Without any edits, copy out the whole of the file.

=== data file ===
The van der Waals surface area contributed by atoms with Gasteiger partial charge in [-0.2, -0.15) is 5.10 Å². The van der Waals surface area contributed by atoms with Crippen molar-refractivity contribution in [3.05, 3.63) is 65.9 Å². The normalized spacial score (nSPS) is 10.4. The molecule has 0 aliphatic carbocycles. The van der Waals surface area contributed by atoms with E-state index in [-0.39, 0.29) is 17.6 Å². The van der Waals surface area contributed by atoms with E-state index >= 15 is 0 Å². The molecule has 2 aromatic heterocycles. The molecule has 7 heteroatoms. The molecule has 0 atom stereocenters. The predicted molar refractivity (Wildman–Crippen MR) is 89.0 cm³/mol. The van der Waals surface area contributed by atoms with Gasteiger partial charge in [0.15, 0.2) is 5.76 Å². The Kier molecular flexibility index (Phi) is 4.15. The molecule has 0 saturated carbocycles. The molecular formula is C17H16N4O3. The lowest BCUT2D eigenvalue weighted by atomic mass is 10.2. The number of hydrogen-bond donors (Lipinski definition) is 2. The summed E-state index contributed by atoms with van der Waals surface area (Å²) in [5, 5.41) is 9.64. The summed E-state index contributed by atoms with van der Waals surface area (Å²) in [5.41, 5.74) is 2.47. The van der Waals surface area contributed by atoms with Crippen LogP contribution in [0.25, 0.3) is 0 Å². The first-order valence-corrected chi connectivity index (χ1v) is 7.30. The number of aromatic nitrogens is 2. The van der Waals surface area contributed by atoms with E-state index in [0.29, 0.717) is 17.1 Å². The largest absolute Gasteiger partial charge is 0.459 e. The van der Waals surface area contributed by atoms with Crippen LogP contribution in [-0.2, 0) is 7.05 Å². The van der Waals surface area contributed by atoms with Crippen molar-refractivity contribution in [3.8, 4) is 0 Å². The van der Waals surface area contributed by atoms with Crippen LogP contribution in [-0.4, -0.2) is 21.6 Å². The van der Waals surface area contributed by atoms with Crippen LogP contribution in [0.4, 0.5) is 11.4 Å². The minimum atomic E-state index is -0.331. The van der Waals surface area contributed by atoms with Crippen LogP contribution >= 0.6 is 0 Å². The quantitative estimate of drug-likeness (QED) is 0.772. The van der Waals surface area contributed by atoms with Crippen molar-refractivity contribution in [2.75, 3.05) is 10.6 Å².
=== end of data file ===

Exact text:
The van der Waals surface area contributed by atoms with Gasteiger partial charge in [-0.2, -0.15) is 5.10 Å². The van der Waals surface area contributed by atoms with Crippen molar-refractivity contribution in [3.05, 3.63) is 65.9 Å². The normalized spacial score (nSPS) is 10.4. The molecule has 0 aliphatic carbocycles. The van der Waals surface area contributed by atoms with E-state index in [-0.39, 0.29) is 17.6 Å². The van der Waals surface area contributed by atoms with E-state index >= 15 is 0 Å². The molecule has 2 aromatic heterocycles. The molecule has 7 heteroatoms. The molecule has 0 atom stereocenters. The predicted molar refractivity (Wildman–Crippen MR) is 89.0 cm³/mol. The van der Waals surface area contributed by atoms with Gasteiger partial charge in [0.15, 0.2) is 5.76 Å². The Kier molecular flexibility index (Phi) is 4.15. The molecule has 0 saturated carbocycles. The molecular formula is C17H16N4O3. The lowest BCUT2D eigenvalue weighted by atomic mass is 10.2. The number of hydrogen-bond donors (Lipinski definition) is 2. The summed E-state index contributed by atoms with van der Waals surface area (Å²) in [5, 5.41) is 9.64. The summed E-state index contributed by atoms with van der Waals surface area (Å²) in [5.41, 5.74) is 2.47. The van der Waals surface area contributed by atoms with Crippen LogP contribution in [0.25, 0.3) is 0 Å². The first-order valence-corrected chi connectivity index (χ1v) is 7.30. The number of aromatic nitrogens is 2. The van der Waals surface area contributed by atoms with E-state index in [0.29, 0.717) is 17.1 Å². The largest absolute Gasteiger partial charge is 0.459 e. The van der Waals surface area contributed by atoms with Crippen LogP contribution in [-0.2, 0) is 7.05 Å². The van der Waals surface area contributed by atoms with Crippen molar-refractivity contribution in [3.8, 4) is 0 Å². The van der Waals surface area contributed by atoms with Crippen LogP contribution in [-0.4, -0.2) is 21.6 Å². The van der Waals surface area contributed by atoms with Crippen LogP contribution in [0.4, 0.5) is 11.4 Å². The minimum atomic E-state index is -0.331. The van der Waals surface area contributed by atoms with Crippen LogP contribution >= 0.6 is 0 Å². The quantitative estimate of drug-likeness (QED) is 0.772. The van der Waals surface area contributed by atoms with Crippen molar-refractivity contribution in [2.75, 3.05) is 10.6 Å².